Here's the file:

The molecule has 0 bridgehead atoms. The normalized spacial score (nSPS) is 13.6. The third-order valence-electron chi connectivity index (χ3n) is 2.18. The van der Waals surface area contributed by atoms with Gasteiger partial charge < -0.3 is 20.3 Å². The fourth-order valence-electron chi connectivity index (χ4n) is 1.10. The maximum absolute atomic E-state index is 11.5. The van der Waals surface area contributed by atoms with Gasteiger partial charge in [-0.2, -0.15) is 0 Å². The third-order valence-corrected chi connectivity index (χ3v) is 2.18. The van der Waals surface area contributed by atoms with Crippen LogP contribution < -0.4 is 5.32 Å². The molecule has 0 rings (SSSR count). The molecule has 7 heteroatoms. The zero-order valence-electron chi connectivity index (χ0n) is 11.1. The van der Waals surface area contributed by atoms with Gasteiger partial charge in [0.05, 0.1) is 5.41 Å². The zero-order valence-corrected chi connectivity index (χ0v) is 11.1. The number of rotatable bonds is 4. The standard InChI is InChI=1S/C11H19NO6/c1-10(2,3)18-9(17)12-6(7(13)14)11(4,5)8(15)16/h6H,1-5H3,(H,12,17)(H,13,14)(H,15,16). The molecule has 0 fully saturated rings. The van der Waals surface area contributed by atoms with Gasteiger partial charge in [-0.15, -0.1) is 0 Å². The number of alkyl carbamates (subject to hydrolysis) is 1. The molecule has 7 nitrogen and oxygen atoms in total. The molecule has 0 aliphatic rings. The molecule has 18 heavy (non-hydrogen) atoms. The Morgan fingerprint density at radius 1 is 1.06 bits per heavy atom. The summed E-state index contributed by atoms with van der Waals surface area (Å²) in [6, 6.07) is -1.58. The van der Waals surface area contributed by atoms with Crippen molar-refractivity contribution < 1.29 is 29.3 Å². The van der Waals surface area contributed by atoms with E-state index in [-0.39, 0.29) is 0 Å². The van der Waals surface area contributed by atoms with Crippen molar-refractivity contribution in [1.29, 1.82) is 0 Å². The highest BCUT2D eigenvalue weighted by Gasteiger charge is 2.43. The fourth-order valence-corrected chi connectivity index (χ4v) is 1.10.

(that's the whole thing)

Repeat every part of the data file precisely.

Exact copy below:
The molecule has 0 bridgehead atoms. The normalized spacial score (nSPS) is 13.6. The third-order valence-electron chi connectivity index (χ3n) is 2.18. The van der Waals surface area contributed by atoms with Gasteiger partial charge < -0.3 is 20.3 Å². The fourth-order valence-electron chi connectivity index (χ4n) is 1.10. The maximum absolute atomic E-state index is 11.5. The van der Waals surface area contributed by atoms with Gasteiger partial charge in [-0.2, -0.15) is 0 Å². The third-order valence-corrected chi connectivity index (χ3v) is 2.18. The van der Waals surface area contributed by atoms with Crippen LogP contribution < -0.4 is 5.32 Å². The molecule has 0 rings (SSSR count). The molecule has 7 heteroatoms. The zero-order valence-electron chi connectivity index (χ0n) is 11.1. The van der Waals surface area contributed by atoms with Gasteiger partial charge in [0.05, 0.1) is 5.41 Å². The zero-order valence-corrected chi connectivity index (χ0v) is 11.1. The number of rotatable bonds is 4. The standard InChI is InChI=1S/C11H19NO6/c1-10(2,3)18-9(17)12-6(7(13)14)11(4,5)8(15)16/h6H,1-5H3,(H,12,17)(H,13,14)(H,15,16). The molecule has 0 fully saturated rings. The van der Waals surface area contributed by atoms with Gasteiger partial charge in [-0.15, -0.1) is 0 Å². The number of alkyl carbamates (subject to hydrolysis) is 1. The molecule has 7 nitrogen and oxygen atoms in total. The molecule has 0 aliphatic rings. The molecule has 18 heavy (non-hydrogen) atoms. The Morgan fingerprint density at radius 1 is 1.06 bits per heavy atom. The summed E-state index contributed by atoms with van der Waals surface area (Å²) in [6, 6.07) is -1.58. The van der Waals surface area contributed by atoms with Crippen molar-refractivity contribution < 1.29 is 29.3 Å². The van der Waals surface area contributed by atoms with E-state index in [-0.39, 0.29) is 0 Å². The van der Waals surface area contributed by atoms with Crippen molar-refractivity contribution in [1.29, 1.82) is 0 Å². The highest BCUT2D eigenvalue weighted by Gasteiger charge is 2.43. The fourth-order valence-corrected chi connectivity index (χ4v) is 1.10.